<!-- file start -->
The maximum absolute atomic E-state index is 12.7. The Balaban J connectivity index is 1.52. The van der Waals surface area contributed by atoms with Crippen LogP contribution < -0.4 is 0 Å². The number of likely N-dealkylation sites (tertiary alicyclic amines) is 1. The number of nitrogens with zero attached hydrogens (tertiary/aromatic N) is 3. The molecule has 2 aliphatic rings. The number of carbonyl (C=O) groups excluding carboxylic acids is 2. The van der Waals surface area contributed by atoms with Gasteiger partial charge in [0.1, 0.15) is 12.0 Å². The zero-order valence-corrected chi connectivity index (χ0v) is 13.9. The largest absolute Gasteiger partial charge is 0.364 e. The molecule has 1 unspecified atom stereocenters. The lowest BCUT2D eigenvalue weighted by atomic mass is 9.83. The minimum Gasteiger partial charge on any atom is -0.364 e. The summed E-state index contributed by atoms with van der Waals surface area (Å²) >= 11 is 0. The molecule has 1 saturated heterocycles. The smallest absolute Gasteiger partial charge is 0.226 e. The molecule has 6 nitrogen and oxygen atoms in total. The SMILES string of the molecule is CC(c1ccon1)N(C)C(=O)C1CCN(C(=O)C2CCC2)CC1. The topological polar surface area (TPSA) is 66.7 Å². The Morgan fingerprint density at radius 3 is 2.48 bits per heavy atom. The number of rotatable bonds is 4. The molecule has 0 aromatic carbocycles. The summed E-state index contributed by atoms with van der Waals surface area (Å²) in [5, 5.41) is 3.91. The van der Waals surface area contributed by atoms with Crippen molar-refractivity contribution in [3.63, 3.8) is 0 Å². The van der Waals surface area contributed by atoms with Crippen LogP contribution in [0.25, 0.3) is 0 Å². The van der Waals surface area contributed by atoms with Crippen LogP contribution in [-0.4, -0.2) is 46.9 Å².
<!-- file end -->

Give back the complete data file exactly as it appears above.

The maximum absolute atomic E-state index is 12.7. The Balaban J connectivity index is 1.52. The van der Waals surface area contributed by atoms with Crippen LogP contribution < -0.4 is 0 Å². The number of likely N-dealkylation sites (tertiary alicyclic amines) is 1. The number of nitrogens with zero attached hydrogens (tertiary/aromatic N) is 3. The molecule has 2 aliphatic rings. The number of carbonyl (C=O) groups excluding carboxylic acids is 2. The van der Waals surface area contributed by atoms with Gasteiger partial charge in [0.1, 0.15) is 12.0 Å². The zero-order valence-corrected chi connectivity index (χ0v) is 13.9. The largest absolute Gasteiger partial charge is 0.364 e. The molecule has 1 unspecified atom stereocenters. The lowest BCUT2D eigenvalue weighted by atomic mass is 9.83. The minimum Gasteiger partial charge on any atom is -0.364 e. The summed E-state index contributed by atoms with van der Waals surface area (Å²) >= 11 is 0. The molecule has 1 saturated heterocycles. The smallest absolute Gasteiger partial charge is 0.226 e. The molecule has 6 nitrogen and oxygen atoms in total. The SMILES string of the molecule is CC(c1ccon1)N(C)C(=O)C1CCN(C(=O)C2CCC2)CC1. The topological polar surface area (TPSA) is 66.7 Å². The Morgan fingerprint density at radius 3 is 2.48 bits per heavy atom. The number of rotatable bonds is 4. The molecule has 0 aromatic carbocycles. The summed E-state index contributed by atoms with van der Waals surface area (Å²) in [5, 5.41) is 3.91. The van der Waals surface area contributed by atoms with Crippen molar-refractivity contribution in [3.63, 3.8) is 0 Å². The van der Waals surface area contributed by atoms with Crippen LogP contribution in [0.25, 0.3) is 0 Å². The van der Waals surface area contributed by atoms with Crippen LogP contribution in [-0.4, -0.2) is 46.9 Å².